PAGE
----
4. How well do the songs mesh together?
This is the most hit-or-miss question. “I Love Sugar on Me” works because very little had to be changed in each song for them to fit against each other. But when the first verse of “Workin’ for the Weekend” kicks in in “Prayin for a Sweet Weekend”, it sounds awkward. The playing of the “Sweet Child of Mine” riff under the “Weekend” chorus works well though. “Heaven and Heaven” works great, even if it’s more of a medley than a mash-up. “Here Comes the Fool You Wanted” is great, even if the “Nobody’s Fool” contribution is only a line from the chorus sung over and over (on top of two other vocal parts) at the end. I feel like the chords on the verses of “Shook Me Like a Prayer” aren’t the same as “Shook Me All Night Long”, but instead, just power chords, played AC/DC-style, that would normally fit under the Madonna verse. The same can be said about “Straight to Rock City”. Not to say that these tracks aren’t great, they just needed some re-arranging to “fit together”. The chorus part on “Straight to Rock City” while a brilliant melding of “Straight Up”, and “Detroit Rock City”, is a little strange, but it’s something I can’t put my finger on. Maybe something with accented syllables versus up/downbeats, but I have no idea. So in all, there are a bunch of songs where they took parts that work well, (a chorus section or something, where the two parts fit together) and built the rest of the song with the music from one element, and the style of another. This seems to be more of a style mash-up than a direct musical mash-up. Again, not that any of this is bad, but if you’re looking for straight mash-up goodness, some of these songs might not be what you’re looking for.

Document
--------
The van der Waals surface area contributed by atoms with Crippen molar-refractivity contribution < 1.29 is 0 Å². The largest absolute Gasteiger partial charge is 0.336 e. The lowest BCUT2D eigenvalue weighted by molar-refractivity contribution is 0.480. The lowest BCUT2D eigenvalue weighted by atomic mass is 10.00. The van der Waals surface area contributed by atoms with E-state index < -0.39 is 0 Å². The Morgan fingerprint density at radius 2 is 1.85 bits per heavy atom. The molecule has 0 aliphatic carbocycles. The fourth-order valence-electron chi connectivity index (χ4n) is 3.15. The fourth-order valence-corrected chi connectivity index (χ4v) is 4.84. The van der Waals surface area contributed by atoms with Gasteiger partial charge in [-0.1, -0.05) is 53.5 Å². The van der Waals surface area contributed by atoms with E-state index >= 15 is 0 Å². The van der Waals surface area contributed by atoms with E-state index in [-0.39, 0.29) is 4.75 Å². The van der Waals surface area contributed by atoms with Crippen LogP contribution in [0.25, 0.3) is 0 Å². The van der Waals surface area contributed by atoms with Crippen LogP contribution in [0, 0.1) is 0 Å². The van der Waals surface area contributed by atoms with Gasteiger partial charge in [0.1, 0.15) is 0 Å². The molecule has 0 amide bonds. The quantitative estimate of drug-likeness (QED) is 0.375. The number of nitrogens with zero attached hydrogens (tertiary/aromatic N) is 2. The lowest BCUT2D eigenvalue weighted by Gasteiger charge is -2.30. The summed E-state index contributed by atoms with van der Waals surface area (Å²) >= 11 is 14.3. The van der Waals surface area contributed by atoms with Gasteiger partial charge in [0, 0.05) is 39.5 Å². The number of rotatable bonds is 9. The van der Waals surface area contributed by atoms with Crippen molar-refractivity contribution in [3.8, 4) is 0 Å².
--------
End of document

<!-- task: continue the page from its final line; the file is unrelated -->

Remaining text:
****½

Most of these songs are epically awesome. A few of them though either don’t work (“Prayin for A Sweet Weekend”), feel like filler (“Breakin’ The Love”), or just didn’t appeal to me (“We Will Kickstart Your Rhapsody”). Everything else is fantastic though. The musicianship is great, the songs are entertaining, and come with an already built-in knowledge that doesn’t require people to listen to them over and over to learn the words and music. “Here Comes the Fool You Wanted” and “Dreaming of a Whole Lotta Breakfeast” are triumphs of arranging, and the sheer power of “Heaven and Heaven” and especially, ESPECIALLY “Round and Separated”, elevate this to an album that I will keep in my music circulation for a long time. I can only imagine how great they’d be in concert. Also, props go to the pristine production quality of the album itself. Everything is audible and clean. And the concept itself is completely brilliant. They take the idea of being a cover band and elevate it to something wholly different, adding a level of creativity, and injecting new life into songs that have been stale from overplay on classic rock stations for a long time. Truly this is a rock-tastic piece of confection.